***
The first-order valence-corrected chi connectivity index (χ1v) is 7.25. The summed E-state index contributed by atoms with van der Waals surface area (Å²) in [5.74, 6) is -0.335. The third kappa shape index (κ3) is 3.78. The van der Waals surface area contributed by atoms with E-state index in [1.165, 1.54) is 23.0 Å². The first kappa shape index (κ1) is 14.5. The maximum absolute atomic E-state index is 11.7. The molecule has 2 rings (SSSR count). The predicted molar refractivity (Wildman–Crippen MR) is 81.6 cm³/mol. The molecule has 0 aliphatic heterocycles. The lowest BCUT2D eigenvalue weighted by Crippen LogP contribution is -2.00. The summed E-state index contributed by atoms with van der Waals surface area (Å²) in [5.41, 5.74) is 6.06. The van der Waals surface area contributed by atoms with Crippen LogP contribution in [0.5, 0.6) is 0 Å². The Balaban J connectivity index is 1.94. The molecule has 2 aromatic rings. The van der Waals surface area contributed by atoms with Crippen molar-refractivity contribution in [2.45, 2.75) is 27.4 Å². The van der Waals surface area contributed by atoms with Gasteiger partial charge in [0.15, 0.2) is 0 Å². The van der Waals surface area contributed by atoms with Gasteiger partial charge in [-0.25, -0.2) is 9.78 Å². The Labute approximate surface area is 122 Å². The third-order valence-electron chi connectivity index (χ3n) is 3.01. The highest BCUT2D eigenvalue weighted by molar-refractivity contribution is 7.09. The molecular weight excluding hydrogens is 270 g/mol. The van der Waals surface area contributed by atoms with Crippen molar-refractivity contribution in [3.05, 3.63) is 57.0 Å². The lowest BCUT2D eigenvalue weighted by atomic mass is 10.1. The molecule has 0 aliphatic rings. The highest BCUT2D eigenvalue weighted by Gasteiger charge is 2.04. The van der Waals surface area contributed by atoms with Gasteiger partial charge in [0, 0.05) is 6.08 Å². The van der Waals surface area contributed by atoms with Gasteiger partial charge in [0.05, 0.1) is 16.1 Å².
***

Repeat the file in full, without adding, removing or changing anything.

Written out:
The first-order valence-corrected chi connectivity index (χ1v) is 7.25. The summed E-state index contributed by atoms with van der Waals surface area (Å²) in [5.74, 6) is -0.335. The third kappa shape index (κ3) is 3.78. The van der Waals surface area contributed by atoms with E-state index in [1.165, 1.54) is 23.0 Å². The first kappa shape index (κ1) is 14.5. The maximum absolute atomic E-state index is 11.7. The molecule has 2 rings (SSSR count). The predicted molar refractivity (Wildman–Crippen MR) is 81.6 cm³/mol. The molecule has 0 aliphatic heterocycles. The lowest BCUT2D eigenvalue weighted by Crippen LogP contribution is -2.00. The summed E-state index contributed by atoms with van der Waals surface area (Å²) in [5.41, 5.74) is 6.06. The van der Waals surface area contributed by atoms with Crippen LogP contribution in [0.5, 0.6) is 0 Å². The Balaban J connectivity index is 1.94. The molecule has 2 aromatic rings. The van der Waals surface area contributed by atoms with Crippen molar-refractivity contribution in [2.45, 2.75) is 27.4 Å². The van der Waals surface area contributed by atoms with Gasteiger partial charge in [0.15, 0.2) is 0 Å². The van der Waals surface area contributed by atoms with Gasteiger partial charge in [-0.25, -0.2) is 9.78 Å². The Labute approximate surface area is 122 Å². The third-order valence-electron chi connectivity index (χ3n) is 3.01. The highest BCUT2D eigenvalue weighted by molar-refractivity contribution is 7.09. The molecular weight excluding hydrogens is 270 g/mol. The van der Waals surface area contributed by atoms with Crippen molar-refractivity contribution in [3.05, 3.63) is 57.0 Å². The lowest BCUT2D eigenvalue weighted by atomic mass is 10.1. The molecule has 0 aliphatic rings. The highest BCUT2D eigenvalue weighted by Gasteiger charge is 2.04. The van der Waals surface area contributed by atoms with Gasteiger partial charge in [0, 0.05) is 6.08 Å². The van der Waals surface area contributed by atoms with Gasteiger partial charge in [0.05, 0.1) is 16.1 Å².